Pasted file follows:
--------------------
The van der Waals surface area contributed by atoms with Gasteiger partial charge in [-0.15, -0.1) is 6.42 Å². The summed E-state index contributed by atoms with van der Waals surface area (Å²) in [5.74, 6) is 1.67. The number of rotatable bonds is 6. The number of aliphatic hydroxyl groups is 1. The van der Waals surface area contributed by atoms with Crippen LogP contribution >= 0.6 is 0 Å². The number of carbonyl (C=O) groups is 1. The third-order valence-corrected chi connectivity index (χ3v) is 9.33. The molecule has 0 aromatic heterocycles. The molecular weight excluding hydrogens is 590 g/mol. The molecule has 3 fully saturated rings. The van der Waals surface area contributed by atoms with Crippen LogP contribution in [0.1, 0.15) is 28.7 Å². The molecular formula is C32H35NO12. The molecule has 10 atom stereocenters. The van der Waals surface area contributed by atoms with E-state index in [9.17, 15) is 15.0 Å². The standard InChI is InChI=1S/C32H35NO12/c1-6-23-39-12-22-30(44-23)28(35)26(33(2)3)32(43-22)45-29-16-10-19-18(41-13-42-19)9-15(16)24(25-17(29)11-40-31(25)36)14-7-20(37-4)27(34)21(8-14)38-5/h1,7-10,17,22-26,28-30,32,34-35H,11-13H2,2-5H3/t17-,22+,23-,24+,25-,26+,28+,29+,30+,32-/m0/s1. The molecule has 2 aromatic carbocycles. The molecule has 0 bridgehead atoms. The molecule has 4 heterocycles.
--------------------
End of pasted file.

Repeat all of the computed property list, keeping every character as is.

The van der Waals surface area contributed by atoms with Gasteiger partial charge in [-0.15, -0.1) is 6.42 Å². The summed E-state index contributed by atoms with van der Waals surface area (Å²) in [5.74, 6) is 1.67. The number of rotatable bonds is 6. The number of aliphatic hydroxyl groups is 1. The van der Waals surface area contributed by atoms with Crippen LogP contribution >= 0.6 is 0 Å². The number of carbonyl (C=O) groups is 1. The third-order valence-corrected chi connectivity index (χ3v) is 9.33. The molecule has 0 aromatic heterocycles. The molecular weight excluding hydrogens is 590 g/mol. The molecule has 3 fully saturated rings. The van der Waals surface area contributed by atoms with Crippen LogP contribution in [0.1, 0.15) is 28.7 Å². The molecular formula is C32H35NO12. The molecule has 10 atom stereocenters. The van der Waals surface area contributed by atoms with E-state index in [9.17, 15) is 15.0 Å². The standard InChI is InChI=1S/C32H35NO12/c1-6-23-39-12-22-30(44-23)28(35)26(33(2)3)32(43-22)45-29-16-10-19-18(41-13-42-19)9-15(16)24(25-17(29)11-40-31(25)36)14-7-20(37-4)27(34)21(8-14)38-5/h1,7-10,17,22-26,28-30,32,34-35H,11-13H2,2-5H3/t17-,22+,23-,24+,25-,26+,28+,29+,30+,32-/m0/s1. The molecule has 2 aromatic carbocycles. The molecule has 0 bridgehead atoms. The molecule has 4 heterocycles.